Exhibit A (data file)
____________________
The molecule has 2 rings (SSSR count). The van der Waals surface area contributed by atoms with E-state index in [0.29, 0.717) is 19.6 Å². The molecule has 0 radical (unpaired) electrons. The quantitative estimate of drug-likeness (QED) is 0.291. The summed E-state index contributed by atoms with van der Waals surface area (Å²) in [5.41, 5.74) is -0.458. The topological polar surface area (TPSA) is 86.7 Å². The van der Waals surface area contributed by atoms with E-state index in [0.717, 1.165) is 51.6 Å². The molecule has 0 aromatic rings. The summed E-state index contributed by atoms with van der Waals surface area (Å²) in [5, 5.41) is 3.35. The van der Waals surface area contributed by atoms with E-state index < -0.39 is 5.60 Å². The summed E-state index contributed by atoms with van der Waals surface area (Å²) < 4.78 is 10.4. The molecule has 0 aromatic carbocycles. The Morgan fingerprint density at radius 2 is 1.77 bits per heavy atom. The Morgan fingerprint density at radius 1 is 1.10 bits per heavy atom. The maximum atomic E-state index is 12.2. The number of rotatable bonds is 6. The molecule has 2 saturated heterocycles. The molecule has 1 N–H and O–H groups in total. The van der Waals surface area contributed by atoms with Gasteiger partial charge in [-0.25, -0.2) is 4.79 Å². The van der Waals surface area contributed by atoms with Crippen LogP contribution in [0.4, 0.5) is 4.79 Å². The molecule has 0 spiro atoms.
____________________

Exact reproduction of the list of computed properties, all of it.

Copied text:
The molecule has 2 rings (SSSR count). The van der Waals surface area contributed by atoms with E-state index in [0.29, 0.717) is 19.6 Å². The molecule has 0 radical (unpaired) electrons. The quantitative estimate of drug-likeness (QED) is 0.291. The summed E-state index contributed by atoms with van der Waals surface area (Å²) in [5.41, 5.74) is -0.458. The topological polar surface area (TPSA) is 86.7 Å². The van der Waals surface area contributed by atoms with E-state index in [0.717, 1.165) is 51.6 Å². The molecule has 0 aromatic rings. The summed E-state index contributed by atoms with van der Waals surface area (Å²) in [5, 5.41) is 3.35. The van der Waals surface area contributed by atoms with E-state index < -0.39 is 5.60 Å². The summed E-state index contributed by atoms with van der Waals surface area (Å²) < 4.78 is 10.4. The molecule has 0 aromatic carbocycles. The Morgan fingerprint density at radius 2 is 1.77 bits per heavy atom. The Morgan fingerprint density at radius 1 is 1.10 bits per heavy atom. The maximum atomic E-state index is 12.2. The number of rotatable bonds is 6. The molecule has 2 saturated heterocycles. The molecule has 1 N–H and O–H groups in total. The van der Waals surface area contributed by atoms with Gasteiger partial charge in [-0.25, -0.2) is 4.79 Å². The van der Waals surface area contributed by atoms with Crippen LogP contribution in [0.4, 0.5) is 4.79 Å². The molecule has 0 spiro atoms.